Getting under your skin

Skin. It’s like some sort of amazing washable, flexible and self-repairing fabric for our bodies. You’ve probably heard the surprising fact that skin is the winner of Largest Organ Award. Removed and laid flat, it takes up about 20 square feet! Random trivia aside, there’s much more to find out about skin. A whole industry has been built around this incredible organ and knowing how it works means you can take better care to keep yours healthy.

What does skin do?

The skin is one heck of a multitasking organ. While it’s primary purpose is to act like a watertight barrier, protecting our inside things from the outside world and bacterial invasion, it does a bunch of other important stuff.

Skin keeps our body temperature in check, secretes sebum (oil) and produces melanin (melanin gives our skin colour) and Vitamin D. It also eliminates waste and thanks to our skin, we can feel sensations - hot, cold, touch, pain, etc.

Your skin is a reflection of the wellness of your body and mind and happy, healthy people have enviously glowy skin. On the other hand,  lifestyle and health stressors can dehydrate skin, affecting the colour and overall appearance. Sometimes you can tell if someone has had a rough week just by looking at their skin.

There are 3 different layers of the skin, Epidermis, Dermis and The Hypodermis or Subcutaneous Layer.

The Epidermis; the first layer (surface)

The skin you can see all over your body is called the epidermis. It provides a waterproof layer of protection for the body - like the best raincoat ever - and creates the colour of your skin tone.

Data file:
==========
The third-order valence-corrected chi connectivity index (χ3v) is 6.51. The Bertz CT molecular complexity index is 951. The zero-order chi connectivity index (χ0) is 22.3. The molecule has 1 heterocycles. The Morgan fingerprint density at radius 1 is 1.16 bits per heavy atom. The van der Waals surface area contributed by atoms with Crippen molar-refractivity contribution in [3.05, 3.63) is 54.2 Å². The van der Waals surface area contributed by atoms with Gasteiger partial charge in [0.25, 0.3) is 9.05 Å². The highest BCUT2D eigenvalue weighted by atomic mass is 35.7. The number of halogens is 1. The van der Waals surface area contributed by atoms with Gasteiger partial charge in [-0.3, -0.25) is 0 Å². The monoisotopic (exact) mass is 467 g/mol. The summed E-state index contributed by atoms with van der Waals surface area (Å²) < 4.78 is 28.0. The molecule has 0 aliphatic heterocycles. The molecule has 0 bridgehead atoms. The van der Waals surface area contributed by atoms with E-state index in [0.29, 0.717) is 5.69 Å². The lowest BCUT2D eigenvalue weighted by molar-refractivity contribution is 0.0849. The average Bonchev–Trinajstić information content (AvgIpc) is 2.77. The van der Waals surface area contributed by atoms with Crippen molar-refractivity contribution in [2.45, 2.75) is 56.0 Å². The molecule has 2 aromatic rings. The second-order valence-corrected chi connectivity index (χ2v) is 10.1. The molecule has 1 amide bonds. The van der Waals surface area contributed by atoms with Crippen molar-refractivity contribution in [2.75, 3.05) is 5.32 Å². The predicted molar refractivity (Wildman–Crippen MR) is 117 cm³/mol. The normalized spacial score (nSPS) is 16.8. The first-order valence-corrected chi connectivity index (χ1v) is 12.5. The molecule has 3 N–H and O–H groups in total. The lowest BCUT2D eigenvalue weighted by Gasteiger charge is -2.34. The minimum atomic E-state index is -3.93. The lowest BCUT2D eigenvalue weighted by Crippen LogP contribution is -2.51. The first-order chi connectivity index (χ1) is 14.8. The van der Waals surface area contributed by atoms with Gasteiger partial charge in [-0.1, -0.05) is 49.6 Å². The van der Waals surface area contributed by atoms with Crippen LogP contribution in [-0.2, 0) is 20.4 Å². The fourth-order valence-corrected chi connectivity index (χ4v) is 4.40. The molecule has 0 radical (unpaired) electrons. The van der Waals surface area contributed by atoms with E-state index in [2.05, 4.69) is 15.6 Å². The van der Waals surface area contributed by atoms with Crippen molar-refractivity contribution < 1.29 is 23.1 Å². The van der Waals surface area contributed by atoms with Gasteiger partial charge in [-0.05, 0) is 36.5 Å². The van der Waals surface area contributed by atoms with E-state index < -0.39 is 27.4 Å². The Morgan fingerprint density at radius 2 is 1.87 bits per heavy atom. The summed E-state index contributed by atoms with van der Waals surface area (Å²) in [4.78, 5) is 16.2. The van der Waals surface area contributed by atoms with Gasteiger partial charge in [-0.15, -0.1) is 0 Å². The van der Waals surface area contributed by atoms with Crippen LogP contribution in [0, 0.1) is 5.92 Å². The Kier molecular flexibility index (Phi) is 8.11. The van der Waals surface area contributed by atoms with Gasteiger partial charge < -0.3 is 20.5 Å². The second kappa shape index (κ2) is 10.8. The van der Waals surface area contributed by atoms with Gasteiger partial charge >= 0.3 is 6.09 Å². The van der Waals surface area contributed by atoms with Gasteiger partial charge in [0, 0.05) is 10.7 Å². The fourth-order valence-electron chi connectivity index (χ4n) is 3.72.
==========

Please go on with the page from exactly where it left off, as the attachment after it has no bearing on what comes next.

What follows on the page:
The epidermis is made up of 5 layers and responsible for producing new skin cells. The newbie cells start in the deepest layer of the epidermis, the basal layer, and wiggle their way up through the other layers to the surface. With each layer they get older and older until eventually, they reach the outermost layer - the stratum corneum - where they die and are sloughed off.  This cycle takes about 30 days.

Getting your gentle exfoliation on regularly will help polish away those dead skin cells sitting on top of your epidermis to reveal the younger, fresher skin beneath. With gentle powders of sandalwood and orange peel working in tandem, our Face Mud delivers effective exfoliation that is gentle enough for everyday use. Hello there, brighter skin cells!

The Dermis; the second layer

Located below the epidermis is the dermis. The thickest of all three skin layers, the dermis is like a flexible scaffolding for the skin, giving it structure and support.

It’s made up of collagen and elastin, fibres that make your skin stretchable and resilient. Collagen and elastin are responsible for keeping your skin toned and wrinkle free. As time ticks by, these two begin to break down and loosen their hold on your skin.

Skincare targeting this area will stimulate the collagen growth and using products to keep your skin well hydrated will also create an environment where collagen and elastin can thrive. Our divine Elixir serum is packed full of Vitamin C which promotes collagen and elastin health while Jasmine brings the hydration.  While you’re applying Elixir, get busy giving yourself a facial massage which has also been found to stimulate collagen.

The Hypodermis or Subcutaneous; the third layer

The Hypodermis is like an anchor, the layer than holds the skin and underlying muscles together. So what’s inside the hypodermis? The hypodermis is mostly comprised of subcutaneous fat, which makes up about 50 percent of all body fat. This fat protects, cushions and insulates the body.

Your hair follicles are also located here along with some additional sebaceous glands, helping condition your hair and skin.  

Whilst we could write another 50 pages, we'll conclude todays lesson here! We hope you’ve learnt a little more about amazingly hardworking skin and the importance of taking care of yours.

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